Intervention

To construct the orthosis, the below-knee casting and molding was done according to Sumiya, Suzuki, & Kasahara (1996) for each patient in a position where the person was sitting on the chair and the foot in the semi-weight bearing position, so that the ankle was on the angle of 90 degrees and the shin on both frontal and sagittal planes in perpendicular position and 5 degree of dorsi-flexion for other condition by using goniometry. In the next step, the plaster mold was modified, including reducing the pressure on the malleoli, correcting the angle of the mold on the ankle, and maintaining the standard alignment of the shin. Finally, three types of rigid AFO with 4-mm polypropylene sheet were constructed so that the trim line of all three types was one inch lower than neck of fibula in proximal border and also passed in front of malleloi in the following conditions.
1) Neutral ankle angle and full-length foot-plate, conventionally aligned AFO (CAFO)(Figure 1)
2) Neutral ankle angle and ¾ length foot-plate
 (¾ AFO) (Figure 2)
3) 50dorsiflexion ankle angle and full-length foot-plate (50DF AFO) (Figure 3)
 

Figure 1. Neutral ankle angle and full-length foot-plate – conventionally aligned AFO(CAFO)


 

Figure 2. Neutral ankle angle and ¾ length foot-plate (¾ AFO)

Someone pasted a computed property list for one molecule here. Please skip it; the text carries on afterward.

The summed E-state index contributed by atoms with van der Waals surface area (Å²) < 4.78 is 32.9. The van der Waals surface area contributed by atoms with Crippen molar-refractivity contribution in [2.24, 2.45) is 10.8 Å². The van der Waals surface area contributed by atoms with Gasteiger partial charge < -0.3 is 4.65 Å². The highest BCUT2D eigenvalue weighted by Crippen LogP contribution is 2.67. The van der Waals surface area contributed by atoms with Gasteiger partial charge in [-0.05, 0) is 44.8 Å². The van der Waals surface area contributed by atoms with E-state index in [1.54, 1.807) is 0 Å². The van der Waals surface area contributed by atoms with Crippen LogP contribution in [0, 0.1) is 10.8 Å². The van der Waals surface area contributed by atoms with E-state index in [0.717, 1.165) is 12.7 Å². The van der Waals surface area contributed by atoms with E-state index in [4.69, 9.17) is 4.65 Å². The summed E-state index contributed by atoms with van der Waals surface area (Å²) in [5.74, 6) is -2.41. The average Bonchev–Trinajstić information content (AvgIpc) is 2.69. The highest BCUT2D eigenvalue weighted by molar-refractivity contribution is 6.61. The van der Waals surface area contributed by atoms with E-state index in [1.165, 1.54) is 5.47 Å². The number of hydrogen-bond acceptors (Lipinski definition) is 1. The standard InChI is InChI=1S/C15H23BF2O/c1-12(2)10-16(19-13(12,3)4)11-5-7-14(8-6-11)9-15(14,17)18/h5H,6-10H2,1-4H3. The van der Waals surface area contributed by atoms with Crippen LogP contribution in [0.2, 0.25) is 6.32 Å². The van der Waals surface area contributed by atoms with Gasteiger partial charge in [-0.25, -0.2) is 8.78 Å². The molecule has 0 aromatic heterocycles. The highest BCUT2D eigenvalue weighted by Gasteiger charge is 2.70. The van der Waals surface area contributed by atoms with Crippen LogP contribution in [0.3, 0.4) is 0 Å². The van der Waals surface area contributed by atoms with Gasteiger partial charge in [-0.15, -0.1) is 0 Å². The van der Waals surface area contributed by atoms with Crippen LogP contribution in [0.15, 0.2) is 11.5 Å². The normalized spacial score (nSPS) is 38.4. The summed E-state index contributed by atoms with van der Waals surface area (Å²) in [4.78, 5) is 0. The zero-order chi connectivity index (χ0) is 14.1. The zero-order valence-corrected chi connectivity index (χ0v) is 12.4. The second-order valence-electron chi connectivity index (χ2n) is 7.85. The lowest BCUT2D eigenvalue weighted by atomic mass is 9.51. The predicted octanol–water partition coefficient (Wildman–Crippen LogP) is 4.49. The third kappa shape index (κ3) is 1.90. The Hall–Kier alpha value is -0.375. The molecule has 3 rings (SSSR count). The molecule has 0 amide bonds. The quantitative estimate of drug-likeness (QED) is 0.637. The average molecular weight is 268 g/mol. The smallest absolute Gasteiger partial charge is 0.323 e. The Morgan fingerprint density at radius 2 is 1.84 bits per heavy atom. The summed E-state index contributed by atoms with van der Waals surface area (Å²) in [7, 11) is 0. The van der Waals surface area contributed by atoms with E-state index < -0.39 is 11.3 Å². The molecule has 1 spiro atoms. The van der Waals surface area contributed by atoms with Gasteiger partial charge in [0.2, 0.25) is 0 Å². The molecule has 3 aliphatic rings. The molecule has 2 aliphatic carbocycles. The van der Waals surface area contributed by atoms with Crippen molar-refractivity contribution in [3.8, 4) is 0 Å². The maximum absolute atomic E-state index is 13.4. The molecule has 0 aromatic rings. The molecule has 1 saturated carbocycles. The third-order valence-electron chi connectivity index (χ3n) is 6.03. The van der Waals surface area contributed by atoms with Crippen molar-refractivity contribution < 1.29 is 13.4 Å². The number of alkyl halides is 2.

Figure 3. 50dorsiflexion ankle angle and full-length foot-plate (50DF AFO)

Data collection

After preparing the orthoses, the patients referred to the Ergonomic product testing laboratory at the University of Social Welfare and Rehabilitation Sciences of Tehran. Prior to data collection, subjects were allowed to wear these orthoses 2 weeks of accommodation to every orthotic condition. The 3D motion analysis system with the Vicon Camera (UK Oxford Metrics) with six infrared cameras and a frequency of 100 Hz was used to obtain the necessary information. Markers were attached bilaterally on the calcaneus, lateral and medial malleolus, greater trochanter femur, lateral and medial femur epicondyle, sacrum at the superior aspect of the L5/sacral interface, anterior superior iliac spine (Fatone, Gard, & Malas, 2009).